EU, China making an impact

Updated: 2012-09-20 07:51

By Herman Van Rompuy (China Daily)

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When Premier Wen Jiabao hosted the first EU-China Summit in October 2003, the European Union counted 15 member states, the euro had been in circulation for just more than one year and I was a member of the Chamber of Representatives in the Belgian Federal Parliament. At that time China was the EU's sixth largest trading partner with an income per capita of about $1,000 and was continuing its reform process, allowing for the first time private property ownership.

Today, the EU comprises 27 member states, I have become the president of the European Council and one of my responsibilities is to lead the EU and its member states through the first difficult test since the adoption of the Lisbon Treaty. China, on the other hand, has become the EU's second largest trading partner, its per capita income is about $5,400 (2011) and it is on the way to becoming the world's largest economy.

Over the same decade the world has changed significantly too. It has become more complex and less predictable. A decade of global challenges - threats to peace and stability, climate change, mass migration, energy and water security, scarcity of raw materials - have revealed that no single nation can solve alone the many problems that go beyond national borders. Coordinated global answers are needed.

During this period EU-China relations have grown significantly and have evolved reflecting the increasing bilateral interdependence and the will to forge ties to be part of wider solutions. Since the 2003 summit, when the EU and China decided to enter into a strategic partnership, a strong framework has been developed.

On a regular basis, European and Chinese officials hold three high-level dialogues - the Economic and Trade Dialogue, the Strategic Dialogue launched in 2010, and the People-to-People Dialogue established in 2012 - underpinned by more than 50 sectoral dialogues and mechanisms of cooperation in areas ranging from human rights to innovation, research and education, infrastructure, energy, the environment and crisis management.

Every year Chinese and EU leaders meet to review the strategic partnership, to set new priorities and provide guidance - as we will do on Sept 20 when Premier Wen Jiabao will come to Brussels for the 15th EU-China Summit. This institutional architecture reflects the increasing intensity of bilateral relations, helping to deepen cooperation and manage differences.

The strength of this cooperation is enduring the test of time. The financial crisis, which began in 2008, triggered one of the most difficult economic periods for the European Union, even calling into question the lasting stability of our common currency. In China, following decades of spectacular economic and social development, the economic slowdown is challenging the future of the economic growth model in a more demanding international environment.

Against this difficult background the strategic partnership has shown two important characteristics: strength and adaptability.

Strength. Even in this difficult period our bilateral trade has developed positively. From 2007 to 2011 - in the most acute period of the economic crisis - the average annual growth of EU trade with China was 8.9 percent, nearly double the rate of EU trade with the rest of the world (4.7 percent). China is now the EU's second largest trading partner and current trends indicate it will become the largest one by the end of this year. The EU is also China's second largest trading partner, with total trade worth 428.5 billion euros. This trend is bound to grow further, and promote more investments in both directions.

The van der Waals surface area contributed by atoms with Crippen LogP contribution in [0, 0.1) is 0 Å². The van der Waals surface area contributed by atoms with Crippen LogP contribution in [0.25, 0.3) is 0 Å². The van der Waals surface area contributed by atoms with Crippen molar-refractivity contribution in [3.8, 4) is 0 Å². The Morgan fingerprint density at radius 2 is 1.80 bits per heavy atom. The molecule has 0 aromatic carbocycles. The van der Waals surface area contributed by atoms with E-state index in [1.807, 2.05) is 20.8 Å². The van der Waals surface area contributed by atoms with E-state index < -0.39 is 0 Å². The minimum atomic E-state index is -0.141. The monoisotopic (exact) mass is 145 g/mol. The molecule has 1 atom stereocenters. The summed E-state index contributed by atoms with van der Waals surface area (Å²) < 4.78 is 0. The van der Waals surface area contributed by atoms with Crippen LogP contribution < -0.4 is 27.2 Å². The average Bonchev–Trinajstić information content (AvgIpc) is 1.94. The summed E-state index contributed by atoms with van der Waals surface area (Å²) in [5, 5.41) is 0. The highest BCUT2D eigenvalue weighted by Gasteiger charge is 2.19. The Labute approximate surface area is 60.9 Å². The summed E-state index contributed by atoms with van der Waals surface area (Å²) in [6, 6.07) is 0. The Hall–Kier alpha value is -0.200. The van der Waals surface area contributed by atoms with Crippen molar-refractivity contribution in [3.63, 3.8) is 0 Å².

Reinforced macro-economic and financial cooperation in the last two years has similarly proved the strength of the strategic partnership. An intense exchange of information - both bilaterally and in the G20 setting - has helped to ensure a deep understanding of the measures taken in the EU and in China to overcome the economic crisis, reinforcing confidence in the integrity and stability of the eurozone and in China's capacity to move from an export- and investment-led economy to a more domestic consumption model.

Adaptability. The strategic partnership has evolved along with the evolution of the European project, going beyond its original core business of bilateral trade. It is significant that since the enforcement of the Lisbon Treaty in December 2009, and in less than two years, the Partnership has added to its structure the Strategic Dialogue on security and defense issues, and the People-to-People Dialogue.

Above all, the Lisbon Treaty setting ensures a more thorough preparation and conduct of the annual summits, allowing me, as president of the European Council, to lead the EU delegation for five years. This helps to build good personal relations between leaders.

As our partnership becomes broader and more mature, we also gain the confidence to address areas of concern. A stronger and more predictable framework allows to constructively address the differences that exist between the EU and China in different areas of cooperation, like for example in the fields of human rights through our bilateral dialogue, or on climate negotiations.

Let me conclude on a personal note. Institutions and political leaders play a key role in shaping the relations between countries and their peoples. Premier Wen Jiabao has made an extraordinary contribution advocating stronger EU-China relations over the past 10 years, alongside the commitment of the many European leaders.

I am confident that the new Chinese leadership will find in this strategic partnership a key instrument that will help to address the political, economic and social challenges that lie ahead.

The author is president of the European Council.

(China Daily 09/20/2012 page9)